The mTOR signaling pathway regulates pain-related synaptic plasticity in rat entorhinal-hippocampal pathways
- Equal contributors
1 Department of Anesthesiology, Tianjin First Center Hospital, TianJin 300192, China
2 Reproductive Medicine Center, General Hospital of Jinan Military Command, Jinan, Shandong 250031, China
3 Institute for Biomedical Sciences of Pain, Capital Medical University, Beijing 100069, China
4 Institute for Biomedical Sciences of Pain and Institute for Functional Brain Disorders, Tangdu Hospital, The Fourth Military Medical University, Xi’an 710038, China
5 Department of Neurosurgery, General Hospital of Jinan Military Command, Jinan, Shandong 250031, China
Molecular Pain 2013, 9:64 doi:10.1186/1744-8069-9-64Published: 9 December 2013
Our previous work demonstrated that persistent peripheral nociception (PPN) leads to synaptic plasticity and functional changes in the rat hippocampus. The protein kinase mTOR is a critical regulator of protein synthesis-dependent synaptic plasticity in the hippocampus as well as synaptic plasticity associated with central and peripheral pain sensitization. We examined the role of mTOR signaling in pain-associated entorhinal cortex (EC) - hippocampal synaptic plasticity to reveal possible cellular mechanisms underlying the effects of chronic pain on cognition and emotion.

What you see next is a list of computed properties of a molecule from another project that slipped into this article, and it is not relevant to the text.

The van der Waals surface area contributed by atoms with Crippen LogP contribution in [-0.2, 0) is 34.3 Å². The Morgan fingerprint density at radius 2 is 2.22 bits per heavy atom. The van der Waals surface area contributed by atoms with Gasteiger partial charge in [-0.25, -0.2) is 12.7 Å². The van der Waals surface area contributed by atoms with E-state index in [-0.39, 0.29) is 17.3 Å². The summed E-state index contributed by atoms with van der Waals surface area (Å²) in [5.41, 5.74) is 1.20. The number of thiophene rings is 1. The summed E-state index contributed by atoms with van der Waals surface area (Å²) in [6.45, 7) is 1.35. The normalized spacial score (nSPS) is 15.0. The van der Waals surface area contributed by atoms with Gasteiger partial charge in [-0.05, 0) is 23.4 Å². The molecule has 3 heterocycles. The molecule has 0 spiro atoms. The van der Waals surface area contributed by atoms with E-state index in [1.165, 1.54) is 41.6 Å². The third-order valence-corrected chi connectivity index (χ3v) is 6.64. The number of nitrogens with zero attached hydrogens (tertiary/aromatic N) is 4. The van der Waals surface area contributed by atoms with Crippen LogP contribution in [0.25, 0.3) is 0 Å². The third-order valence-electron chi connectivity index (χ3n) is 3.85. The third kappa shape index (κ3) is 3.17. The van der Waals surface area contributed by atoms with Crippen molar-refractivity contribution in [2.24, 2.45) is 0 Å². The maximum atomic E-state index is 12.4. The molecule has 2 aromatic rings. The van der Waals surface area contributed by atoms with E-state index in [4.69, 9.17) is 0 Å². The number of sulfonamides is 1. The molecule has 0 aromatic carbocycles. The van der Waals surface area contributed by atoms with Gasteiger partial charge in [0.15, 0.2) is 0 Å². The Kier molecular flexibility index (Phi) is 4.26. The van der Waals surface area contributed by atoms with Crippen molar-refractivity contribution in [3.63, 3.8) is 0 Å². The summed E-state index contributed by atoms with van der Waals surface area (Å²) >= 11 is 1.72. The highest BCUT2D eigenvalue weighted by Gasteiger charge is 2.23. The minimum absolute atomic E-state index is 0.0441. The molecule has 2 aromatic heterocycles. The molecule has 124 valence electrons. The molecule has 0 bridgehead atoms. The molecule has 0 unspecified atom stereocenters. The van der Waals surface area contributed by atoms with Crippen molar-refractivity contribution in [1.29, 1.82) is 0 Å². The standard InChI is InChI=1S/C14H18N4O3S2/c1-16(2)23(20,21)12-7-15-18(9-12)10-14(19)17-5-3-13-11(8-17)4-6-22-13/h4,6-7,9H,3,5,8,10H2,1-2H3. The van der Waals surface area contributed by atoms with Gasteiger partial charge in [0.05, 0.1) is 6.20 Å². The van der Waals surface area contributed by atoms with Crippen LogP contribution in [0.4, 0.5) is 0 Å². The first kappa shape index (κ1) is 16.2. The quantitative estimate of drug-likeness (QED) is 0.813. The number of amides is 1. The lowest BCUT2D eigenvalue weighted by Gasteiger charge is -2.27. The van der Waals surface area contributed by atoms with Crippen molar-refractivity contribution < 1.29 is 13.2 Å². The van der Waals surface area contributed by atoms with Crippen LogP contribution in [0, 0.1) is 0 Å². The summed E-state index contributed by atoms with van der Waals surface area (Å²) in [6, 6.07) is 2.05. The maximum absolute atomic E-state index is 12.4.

Subcutaneous injection of bee venom (BV) into one hind paw to induce PPN resulted in sustained (> 8 h) mTOR phospho-activation and enhanced phosphorylation of the mTOR target p70 S6 kinase (S6K) in the hippocampus. The magnitude and duration of long-term potentiation (LTP) in both EC - dentate gyrus (DG) and EC - CA1 synaptic pathways were elevated in BV-treated rats as measured by microelectrode array recording. Moreover, the number of potentiated synapses in the hippocampus was markedly upregulated by BV-induced PPN. Both elevated mTOR-S6K signaling and enhanced LTP induced by BV injection were reversed by systemic injection of the mTOR inhibitor rapamycin (RAPA). Rats injected with BV exhibited markedly reduced ambulation and exploratory activity in the open field (signs of depression and anxiety) compared to controls, and these effects were also reversed by RAPA.
We suggest that PPN-induced enhancement of synaptic plasticity in EC - hippocampal pathways and the behavioral effects of PPN are dependent on mTOR-S6K signaling.